This is a very simple, three hundred year-old drink, just updated a bit with the addition of bitters. The Stone Fence pre-dates the United States, made by colonial farmers with what they had easily at hand: apple cider from their orchards and rye from their fields. Rye was the grain and drink of choice until settlers made their way into the Kentucky Valley, discovered they could grow more corn there than they could ever eat, and made bourbon into America’s spirit. This is an old drink, but don’t dismiss it as an antique: this is the sort of drink that wins battles.
Read below for the full recipe!
The Stone Fence
2 oz Rye Whiskey
2 Dashes Angostura or Aromatic Bitters
Combine the whiskey and bitters in a highball glass filled with ice, then fill to the top with apple cider and give it a stir. Garnish with a bunch of bruised mint leaves and enjoy.
Bourbon works here, and dark rum would be historically accurate too (rum probably predated rye in the Stone Fence), but the spiciness of the rye is a nice balance to the sweetness of the cider. If you want to really recreate the original version of the drink, use hard cider (just drink this one carefully). The result is a drink that is sweet, tart, spicy, and as refreshing on a summer day as it is warming on a cold New England night.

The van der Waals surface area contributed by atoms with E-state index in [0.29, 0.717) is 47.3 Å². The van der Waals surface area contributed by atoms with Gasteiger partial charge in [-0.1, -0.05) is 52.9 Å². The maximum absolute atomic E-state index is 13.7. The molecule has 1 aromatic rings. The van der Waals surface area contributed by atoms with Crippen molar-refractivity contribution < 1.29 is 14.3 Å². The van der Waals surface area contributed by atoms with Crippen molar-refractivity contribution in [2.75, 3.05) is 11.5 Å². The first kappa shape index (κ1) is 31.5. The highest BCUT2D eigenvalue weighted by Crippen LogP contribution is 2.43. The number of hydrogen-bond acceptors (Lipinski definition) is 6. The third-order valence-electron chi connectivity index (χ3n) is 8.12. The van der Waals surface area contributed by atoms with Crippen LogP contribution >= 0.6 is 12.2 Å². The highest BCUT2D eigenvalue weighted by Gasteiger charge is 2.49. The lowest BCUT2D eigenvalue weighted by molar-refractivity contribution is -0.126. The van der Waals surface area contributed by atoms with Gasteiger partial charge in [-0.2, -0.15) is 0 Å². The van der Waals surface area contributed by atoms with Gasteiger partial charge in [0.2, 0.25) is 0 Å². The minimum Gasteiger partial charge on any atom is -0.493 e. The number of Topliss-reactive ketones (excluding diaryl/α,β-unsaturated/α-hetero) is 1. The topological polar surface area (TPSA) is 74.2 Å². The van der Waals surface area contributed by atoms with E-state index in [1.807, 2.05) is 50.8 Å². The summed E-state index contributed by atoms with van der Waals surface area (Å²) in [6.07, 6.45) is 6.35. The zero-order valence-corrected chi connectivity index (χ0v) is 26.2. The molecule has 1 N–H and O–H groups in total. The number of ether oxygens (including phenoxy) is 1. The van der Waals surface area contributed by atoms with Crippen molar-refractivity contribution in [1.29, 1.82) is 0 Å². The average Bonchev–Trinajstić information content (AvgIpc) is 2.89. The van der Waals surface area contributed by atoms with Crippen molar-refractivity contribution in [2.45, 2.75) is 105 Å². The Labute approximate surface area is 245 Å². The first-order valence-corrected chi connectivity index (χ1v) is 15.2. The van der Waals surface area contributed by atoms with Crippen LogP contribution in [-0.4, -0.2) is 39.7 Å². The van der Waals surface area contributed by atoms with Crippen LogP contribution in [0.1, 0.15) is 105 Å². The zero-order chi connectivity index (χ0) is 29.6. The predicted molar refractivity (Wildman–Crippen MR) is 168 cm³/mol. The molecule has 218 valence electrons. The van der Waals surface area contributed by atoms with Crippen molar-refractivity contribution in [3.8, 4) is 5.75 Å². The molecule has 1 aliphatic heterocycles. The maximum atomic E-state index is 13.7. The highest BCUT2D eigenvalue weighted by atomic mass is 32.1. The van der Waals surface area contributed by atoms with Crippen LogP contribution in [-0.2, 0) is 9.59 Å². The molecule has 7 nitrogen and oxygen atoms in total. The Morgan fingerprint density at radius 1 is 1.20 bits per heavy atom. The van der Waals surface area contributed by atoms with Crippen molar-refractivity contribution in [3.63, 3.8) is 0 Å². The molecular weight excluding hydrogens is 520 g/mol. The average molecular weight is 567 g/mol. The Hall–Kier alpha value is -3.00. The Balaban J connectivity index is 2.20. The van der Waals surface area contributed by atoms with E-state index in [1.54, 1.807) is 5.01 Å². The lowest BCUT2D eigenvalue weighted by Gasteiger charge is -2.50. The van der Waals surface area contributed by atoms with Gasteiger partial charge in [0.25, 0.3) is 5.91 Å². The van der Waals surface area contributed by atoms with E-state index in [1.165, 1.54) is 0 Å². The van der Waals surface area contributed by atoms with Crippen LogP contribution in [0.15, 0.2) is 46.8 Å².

So here’s the bit about winning battles: on the morning of May 10th, 1775, Ethan Allen led 83 of Vermont’s Green Mountain Boys to capture Fort Ticonderoga from the English. Allen’s plan? Rush into the fort and see what happens. The lone sentry fled, the Green Mountain Boys began rounding up the sleeping English soldiers, and Allen charged into the officers’ quarters. Allegedly a giant of a man, he demanded they surrender “in the name of the Great Jehovah and the Continental Congress!” At least, that’s the legend. The English promptly surrendered and no one died. Where did they get their courage to charge into the fort, guarded by professional English soldiers backed by canons, and audaciously demand its surrender? Allen and his Boys were up all night on the 9th planning the attack and drinking Stone Fences. A few hours later, on the morning of the 10th, they were almost certainly still drunk out of their minds. Allen’s men then looted all of the fort’s liquor and probably kept on drinking. So goes history.
Photo Credits: Nole Garey for Oh So Beautiful Paper